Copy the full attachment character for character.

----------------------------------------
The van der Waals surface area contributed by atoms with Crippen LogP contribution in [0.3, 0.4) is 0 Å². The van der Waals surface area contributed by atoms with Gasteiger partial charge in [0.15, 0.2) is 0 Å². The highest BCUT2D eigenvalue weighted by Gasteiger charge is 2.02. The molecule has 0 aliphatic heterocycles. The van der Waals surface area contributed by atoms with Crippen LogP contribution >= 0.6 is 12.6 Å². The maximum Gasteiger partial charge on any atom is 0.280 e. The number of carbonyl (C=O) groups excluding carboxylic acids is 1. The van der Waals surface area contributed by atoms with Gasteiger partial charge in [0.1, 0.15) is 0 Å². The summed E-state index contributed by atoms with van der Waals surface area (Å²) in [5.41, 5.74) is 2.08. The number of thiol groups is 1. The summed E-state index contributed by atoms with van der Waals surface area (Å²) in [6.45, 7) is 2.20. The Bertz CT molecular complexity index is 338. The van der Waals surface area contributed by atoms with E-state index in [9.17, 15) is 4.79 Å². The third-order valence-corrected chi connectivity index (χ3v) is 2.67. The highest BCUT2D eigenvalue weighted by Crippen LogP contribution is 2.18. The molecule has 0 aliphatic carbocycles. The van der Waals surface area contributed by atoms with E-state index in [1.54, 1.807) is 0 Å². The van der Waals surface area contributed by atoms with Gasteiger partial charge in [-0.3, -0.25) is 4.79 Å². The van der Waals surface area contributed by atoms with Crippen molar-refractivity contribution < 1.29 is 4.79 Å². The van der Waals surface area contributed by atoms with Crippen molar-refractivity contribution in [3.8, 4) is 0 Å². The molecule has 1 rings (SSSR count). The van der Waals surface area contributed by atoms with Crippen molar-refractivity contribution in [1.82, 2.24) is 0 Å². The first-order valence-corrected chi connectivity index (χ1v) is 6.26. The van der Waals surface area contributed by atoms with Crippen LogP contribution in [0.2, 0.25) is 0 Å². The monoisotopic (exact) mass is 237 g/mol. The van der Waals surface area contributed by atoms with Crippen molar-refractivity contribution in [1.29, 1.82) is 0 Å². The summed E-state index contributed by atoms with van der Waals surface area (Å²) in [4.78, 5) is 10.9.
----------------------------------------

The van der Waals surface area contributed by atoms with Crippen LogP contribution in [0.3, 0.4) is 0 Å². The van der Waals surface area contributed by atoms with Gasteiger partial charge in [0.15, 0.2) is 0 Å². The highest BCUT2D eigenvalue weighted by Gasteiger charge is 2.02. The molecule has 0 aliphatic heterocycles. The van der Waals surface area contributed by atoms with Crippen LogP contribution >= 0.6 is 12.6 Å². The maximum Gasteiger partial charge on any atom is 0.280 e. The number of carbonyl (C=O) groups excluding carboxylic acids is 1. The van der Waals surface area contributed by atoms with Gasteiger partial charge in [0.1, 0.15) is 0 Å². The summed E-state index contributed by atoms with van der Waals surface area (Å²) in [5.41, 5.74) is 2.08. The number of thiol groups is 1. The summed E-state index contributed by atoms with van der Waals surface area (Å²) in [6.45, 7) is 2.20. The Bertz CT molecular complexity index is 338. The van der Waals surface area contributed by atoms with E-state index in [9.17, 15) is 4.79 Å². The third-order valence-corrected chi connectivity index (χ3v) is 2.67. The highest BCUT2D eigenvalue weighted by Crippen LogP contribution is 2.18. The molecule has 0 aliphatic carbocycles. The van der Waals surface area contributed by atoms with E-state index in [1.54, 1.807) is 0 Å². The van der Waals surface area contributed by atoms with Gasteiger partial charge in [-0.3, -0.25) is 4.79 Å². The van der Waals surface area contributed by atoms with Crippen molar-refractivity contribution < 1.29 is 4.79 Å². The van der Waals surface area contributed by atoms with Crippen molar-refractivity contribution in [3.8, 4) is 0 Å². The molecule has 1 rings (SSSR count). The van der Waals surface area contributed by atoms with Crippen molar-refractivity contribution in [1.82, 2.24) is 0 Å². The first-order valence-corrected chi connectivity index (χ1v) is 6.26. The van der Waals surface area contributed by atoms with Crippen LogP contribution in [0.2, 0.25) is 0 Å². The monoisotopic (exact) mass is 237 g/mol. The van der Waals surface area contributed by atoms with Crippen molar-refractivity contribution in [1.29, 1.82) is 0 Å². The summed E-state index contributed by atoms with van der Waals surface area (Å²) in [4.78, 5) is 10.9.